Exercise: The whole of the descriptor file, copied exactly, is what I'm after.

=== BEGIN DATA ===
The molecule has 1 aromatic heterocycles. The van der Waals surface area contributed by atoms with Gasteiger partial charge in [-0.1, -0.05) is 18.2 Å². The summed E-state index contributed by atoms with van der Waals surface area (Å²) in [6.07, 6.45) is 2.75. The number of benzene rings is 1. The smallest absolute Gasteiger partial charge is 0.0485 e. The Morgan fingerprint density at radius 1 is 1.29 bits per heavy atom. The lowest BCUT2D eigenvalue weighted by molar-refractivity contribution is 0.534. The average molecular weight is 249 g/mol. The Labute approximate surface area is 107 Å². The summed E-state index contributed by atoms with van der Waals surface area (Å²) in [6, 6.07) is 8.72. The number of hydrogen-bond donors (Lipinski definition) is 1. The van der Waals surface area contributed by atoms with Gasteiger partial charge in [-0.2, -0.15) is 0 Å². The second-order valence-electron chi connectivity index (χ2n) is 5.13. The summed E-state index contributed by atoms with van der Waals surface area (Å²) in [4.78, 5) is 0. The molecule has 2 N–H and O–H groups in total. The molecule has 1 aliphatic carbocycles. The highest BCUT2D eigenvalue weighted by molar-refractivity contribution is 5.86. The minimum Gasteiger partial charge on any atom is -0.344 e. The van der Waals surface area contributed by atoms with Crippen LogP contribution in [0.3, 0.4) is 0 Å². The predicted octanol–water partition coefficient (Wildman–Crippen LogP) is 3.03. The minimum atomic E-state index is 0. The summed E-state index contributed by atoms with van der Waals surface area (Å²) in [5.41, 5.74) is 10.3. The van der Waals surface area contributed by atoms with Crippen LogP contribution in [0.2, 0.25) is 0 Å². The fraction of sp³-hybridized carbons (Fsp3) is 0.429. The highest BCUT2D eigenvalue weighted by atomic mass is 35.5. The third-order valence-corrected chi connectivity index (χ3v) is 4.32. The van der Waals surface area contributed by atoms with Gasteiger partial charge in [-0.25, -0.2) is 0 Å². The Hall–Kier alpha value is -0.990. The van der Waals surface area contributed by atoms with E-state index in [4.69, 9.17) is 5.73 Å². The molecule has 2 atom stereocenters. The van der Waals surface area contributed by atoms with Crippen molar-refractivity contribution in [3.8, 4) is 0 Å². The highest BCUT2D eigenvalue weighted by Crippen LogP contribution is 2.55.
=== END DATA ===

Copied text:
The molecule has 1 aromatic heterocycles. The van der Waals surface area contributed by atoms with Gasteiger partial charge in [-0.1, -0.05) is 18.2 Å². The summed E-state index contributed by atoms with van der Waals surface area (Å²) in [6.07, 6.45) is 2.75. The number of benzene rings is 1. The smallest absolute Gasteiger partial charge is 0.0485 e. The Morgan fingerprint density at radius 1 is 1.29 bits per heavy atom. The lowest BCUT2D eigenvalue weighted by molar-refractivity contribution is 0.534. The average molecular weight is 249 g/mol. The Labute approximate surface area is 107 Å². The summed E-state index contributed by atoms with van der Waals surface area (Å²) in [6, 6.07) is 8.72. The number of hydrogen-bond donors (Lipinski definition) is 1. The van der Waals surface area contributed by atoms with Gasteiger partial charge in [-0.2, -0.15) is 0 Å². The second-order valence-electron chi connectivity index (χ2n) is 5.13. The summed E-state index contributed by atoms with van der Waals surface area (Å²) in [4.78, 5) is 0. The molecule has 2 N–H and O–H groups in total. The molecule has 1 aliphatic carbocycles. The highest BCUT2D eigenvalue weighted by molar-refractivity contribution is 5.86. The minimum Gasteiger partial charge on any atom is -0.344 e. The van der Waals surface area contributed by atoms with Crippen LogP contribution in [0.3, 0.4) is 0 Å². The predicted octanol–water partition coefficient (Wildman–Crippen LogP) is 3.03. The minimum atomic E-state index is 0. The summed E-state index contributed by atoms with van der Waals surface area (Å²) in [5.41, 5.74) is 10.3. The van der Waals surface area contributed by atoms with Crippen LogP contribution in [0.2, 0.25) is 0 Å². The fraction of sp³-hybridized carbons (Fsp3) is 0.429. The highest BCUT2D eigenvalue weighted by atomic mass is 35.5. The third-order valence-corrected chi connectivity index (χ3v) is 4.32. The van der Waals surface area contributed by atoms with Gasteiger partial charge in [-0.25, -0.2) is 0 Å². The Hall–Kier alpha value is -0.990. The van der Waals surface area contributed by atoms with E-state index in [4.69, 9.17) is 5.73 Å². The molecule has 2 atom stereocenters. The van der Waals surface area contributed by atoms with Crippen molar-refractivity contribution in [3.8, 4) is 0 Å². The highest BCUT2D eigenvalue weighted by Crippen LogP contribution is 2.55.